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How to Strengthen the Sternoclavicular Joint

author image Michele M. Howard
Michele M. Howard began writing professionally in 2009, producing sports, fitness, home improvement and gardening articles for various websites. In addition to writing, Howard is a United States Professional Tennis Association tennis instructor and a professional racket stringer. Howard holds a Bachelor of Arts in mathematics from Southern Connecticut State University.
How to Strengthen the Sternoclavicular Joint
A woman is holding dumbbells down at her sides. Photo Credit DGLimages/iStock/Getty Images

Strengthening the sternoclavicular joint starts with range-of-motion stretches and your program should consist of shoulder stability exercises. Participating in a program to strengthen this joint may help you avoid injuries.


The sternoclavicular joint, sometimes referred to as the SC joint, is one of the three main joints associated with the shoulder girdle. The SC joint attaches the collarbone to the breastbone via four ligaments and links the bones of the upper arm and shoulder to the main vertical skeleton. The intra-articular disc, costoclavicular, interclavicular and capsular ligaments keep the joint stable and hold it in place.


Neck rotation and chest stretch are examples of stretching exercises that help improve your range of motion and flexibility. Start the neck rotation exercise by standing erect or sitting in a sturdy chair with your eyes looking straight ahead. Keep your chin level, turn your head to the right as far as you can, hold the position for 30 seconds and then return to the starting position. Repeat the exercise to the left to complete one repetition. Perform 10 repetitions. Concentrate on keeping your shoulders level throughout the exercise. To perform the chest stretch, stand erect, move your arms behind your back and clasp your hands together. Slowly lift your hands and arms away from your body. The Summit Medical Group recommends holding the stretch 15 to 30 seconds. Relax and repeat three times.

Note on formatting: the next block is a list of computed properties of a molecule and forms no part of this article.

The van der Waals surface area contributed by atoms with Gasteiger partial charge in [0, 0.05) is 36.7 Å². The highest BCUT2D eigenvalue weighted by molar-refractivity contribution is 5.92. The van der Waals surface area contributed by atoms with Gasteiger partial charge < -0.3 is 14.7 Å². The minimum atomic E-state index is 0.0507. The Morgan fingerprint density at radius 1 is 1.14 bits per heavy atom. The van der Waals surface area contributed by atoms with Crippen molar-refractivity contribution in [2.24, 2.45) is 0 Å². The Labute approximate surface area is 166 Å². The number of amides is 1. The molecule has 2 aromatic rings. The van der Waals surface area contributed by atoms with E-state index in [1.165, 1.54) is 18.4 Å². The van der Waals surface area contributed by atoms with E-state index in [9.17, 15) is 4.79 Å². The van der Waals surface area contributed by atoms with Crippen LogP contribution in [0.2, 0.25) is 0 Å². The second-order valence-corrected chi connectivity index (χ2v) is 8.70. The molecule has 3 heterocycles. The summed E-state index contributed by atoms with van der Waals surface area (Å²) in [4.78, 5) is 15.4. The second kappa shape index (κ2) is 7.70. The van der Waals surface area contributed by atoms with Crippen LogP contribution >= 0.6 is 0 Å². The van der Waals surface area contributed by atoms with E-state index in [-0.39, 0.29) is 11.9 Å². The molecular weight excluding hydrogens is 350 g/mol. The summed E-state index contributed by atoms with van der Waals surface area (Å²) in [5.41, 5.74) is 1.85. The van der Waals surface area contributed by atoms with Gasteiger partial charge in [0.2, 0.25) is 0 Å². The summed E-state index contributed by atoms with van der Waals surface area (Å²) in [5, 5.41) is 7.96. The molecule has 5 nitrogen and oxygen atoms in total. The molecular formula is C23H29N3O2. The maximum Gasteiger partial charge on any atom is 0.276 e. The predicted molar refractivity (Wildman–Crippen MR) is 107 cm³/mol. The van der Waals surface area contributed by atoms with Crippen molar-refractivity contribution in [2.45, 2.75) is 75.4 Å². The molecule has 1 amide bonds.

Shoulder Shrugs

The shoulder shrug is a strengthening exercise that requires 2-pound hand weights. Hold a weight in each hand, stand with your arms hanging by your sides and position your feet shoulder-width apart. Slowly shrug your shoulders forward and up with a rolling movement. Relax, shrug and roll your shoulders backward and up. Relax and shrug your shoulders straight up. This completes one repetition. Kaiser Permanente, a health care organization, recommends performing 10 repetitions, two times a day to strengthen the shoulder girdle.

Shoulder Flexion

Sit on a sturdy, armless chair with a 2-pound hand weight in your right hand. Start with your arm hanging to the right side of the chair. Keep your arm straight, palm facing to the left and slowly lift your arm up in front of your body. Reach overhead as high as you comfortably can and then slowly lower your arm to the starting position. Repeat 10 times, switch the weight to your left hand and repeat the exercise.

Lying Scapular Retraction/Protraction

This exercise stretches and strengthens the muscles of your chest and middle back. You will need an exercise mat and a resistance band to perform the exercise. Lie on your back on the mat, grasp the resistance band with your hands shoulder-width apart and extend your arms straight above your shoulders. This is the starting position. There should be a slight resistance in the band. Pull your hands apart, squeeze your shoulder blades together and extend your arms out to your sides. With control, slowly return your arms to the starting position. Repeat 10 times.

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